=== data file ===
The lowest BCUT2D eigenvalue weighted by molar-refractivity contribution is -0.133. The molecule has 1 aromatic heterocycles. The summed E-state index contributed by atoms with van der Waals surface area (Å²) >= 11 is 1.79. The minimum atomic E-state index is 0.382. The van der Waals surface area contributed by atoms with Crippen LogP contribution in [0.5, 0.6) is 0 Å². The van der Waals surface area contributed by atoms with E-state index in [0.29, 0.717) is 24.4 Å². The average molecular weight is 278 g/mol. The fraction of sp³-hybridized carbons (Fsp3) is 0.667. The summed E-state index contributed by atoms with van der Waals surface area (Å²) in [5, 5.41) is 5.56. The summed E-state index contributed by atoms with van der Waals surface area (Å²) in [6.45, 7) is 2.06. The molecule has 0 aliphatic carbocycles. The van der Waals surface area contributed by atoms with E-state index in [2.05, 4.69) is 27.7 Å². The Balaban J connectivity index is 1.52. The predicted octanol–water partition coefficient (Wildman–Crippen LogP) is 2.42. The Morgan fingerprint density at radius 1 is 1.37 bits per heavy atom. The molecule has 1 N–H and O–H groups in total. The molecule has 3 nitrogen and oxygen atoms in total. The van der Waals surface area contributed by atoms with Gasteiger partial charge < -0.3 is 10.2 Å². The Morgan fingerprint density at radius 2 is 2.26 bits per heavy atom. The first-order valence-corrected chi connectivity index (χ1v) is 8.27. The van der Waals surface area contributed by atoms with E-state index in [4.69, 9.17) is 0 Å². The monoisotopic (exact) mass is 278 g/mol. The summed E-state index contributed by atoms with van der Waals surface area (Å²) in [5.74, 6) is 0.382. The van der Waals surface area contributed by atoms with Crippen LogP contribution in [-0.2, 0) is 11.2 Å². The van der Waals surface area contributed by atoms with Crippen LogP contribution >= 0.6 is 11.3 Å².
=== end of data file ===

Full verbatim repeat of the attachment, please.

The lowest BCUT2D eigenvalue weighted by molar-refractivity contribution is -0.133. The molecule has 1 aromatic heterocycles. The summed E-state index contributed by atoms with van der Waals surface area (Å²) >= 11 is 1.79. The minimum atomic E-state index is 0.382. The van der Waals surface area contributed by atoms with Crippen LogP contribution in [0.5, 0.6) is 0 Å². The van der Waals surface area contributed by atoms with E-state index in [0.29, 0.717) is 24.4 Å². The average molecular weight is 278 g/mol. The fraction of sp³-hybridized carbons (Fsp3) is 0.667. The summed E-state index contributed by atoms with van der Waals surface area (Å²) in [5, 5.41) is 5.56. The summed E-state index contributed by atoms with van der Waals surface area (Å²) in [6.45, 7) is 2.06. The molecule has 0 aliphatic carbocycles. The van der Waals surface area contributed by atoms with E-state index in [2.05, 4.69) is 27.7 Å². The Balaban J connectivity index is 1.52. The predicted octanol–water partition coefficient (Wildman–Crippen LogP) is 2.42. The Morgan fingerprint density at radius 1 is 1.37 bits per heavy atom. The molecule has 1 N–H and O–H groups in total. The molecule has 3 nitrogen and oxygen atoms in total. The van der Waals surface area contributed by atoms with Gasteiger partial charge < -0.3 is 10.2 Å². The Morgan fingerprint density at radius 2 is 2.26 bits per heavy atom. The first-order valence-corrected chi connectivity index (χ1v) is 8.27. The van der Waals surface area contributed by atoms with E-state index in [4.69, 9.17) is 0 Å². The monoisotopic (exact) mass is 278 g/mol. The summed E-state index contributed by atoms with van der Waals surface area (Å²) in [5.74, 6) is 0.382. The van der Waals surface area contributed by atoms with Crippen LogP contribution in [-0.2, 0) is 11.2 Å². The van der Waals surface area contributed by atoms with Crippen LogP contribution >= 0.6 is 11.3 Å².